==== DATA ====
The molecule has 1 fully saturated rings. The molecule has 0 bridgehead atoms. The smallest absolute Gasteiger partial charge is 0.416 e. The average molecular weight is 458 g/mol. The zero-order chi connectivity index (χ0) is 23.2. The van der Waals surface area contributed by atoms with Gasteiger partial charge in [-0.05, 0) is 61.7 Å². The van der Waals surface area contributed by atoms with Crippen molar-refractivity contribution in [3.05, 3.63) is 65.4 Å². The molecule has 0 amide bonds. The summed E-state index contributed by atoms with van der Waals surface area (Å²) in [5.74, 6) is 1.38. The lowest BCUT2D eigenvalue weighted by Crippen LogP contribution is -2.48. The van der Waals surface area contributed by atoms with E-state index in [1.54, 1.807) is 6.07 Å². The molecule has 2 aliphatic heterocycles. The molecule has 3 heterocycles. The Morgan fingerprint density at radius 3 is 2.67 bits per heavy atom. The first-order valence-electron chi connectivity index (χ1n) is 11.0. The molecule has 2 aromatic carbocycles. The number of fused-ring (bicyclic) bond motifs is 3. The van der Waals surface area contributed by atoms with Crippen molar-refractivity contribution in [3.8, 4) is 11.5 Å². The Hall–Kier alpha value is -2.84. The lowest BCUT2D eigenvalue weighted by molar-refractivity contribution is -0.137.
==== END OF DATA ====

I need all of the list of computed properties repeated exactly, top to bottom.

The molecule has 1 fully saturated rings. The molecule has 0 bridgehead atoms. The smallest absolute Gasteiger partial charge is 0.416 e. The average molecular weight is 458 g/mol. The zero-order chi connectivity index (χ0) is 23.2. The van der Waals surface area contributed by atoms with Gasteiger partial charge in [-0.05, 0) is 61.7 Å². The van der Waals surface area contributed by atoms with Crippen molar-refractivity contribution in [3.05, 3.63) is 65.4 Å². The molecule has 0 amide bonds. The summed E-state index contributed by atoms with van der Waals surface area (Å²) in [5.74, 6) is 1.38. The lowest BCUT2D eigenvalue weighted by Crippen LogP contribution is -2.48. The van der Waals surface area contributed by atoms with E-state index in [1.54, 1.807) is 6.07 Å². The molecule has 2 aliphatic heterocycles. The molecule has 3 heterocycles. The Morgan fingerprint density at radius 3 is 2.67 bits per heavy atom. The first-order valence-electron chi connectivity index (χ1n) is 11.0. The molecule has 2 aromatic carbocycles. The number of fused-ring (bicyclic) bond motifs is 3. The van der Waals surface area contributed by atoms with Crippen molar-refractivity contribution in [3.8, 4) is 11.5 Å². The Hall–Kier alpha value is -2.84. The lowest BCUT2D eigenvalue weighted by molar-refractivity contribution is -0.137.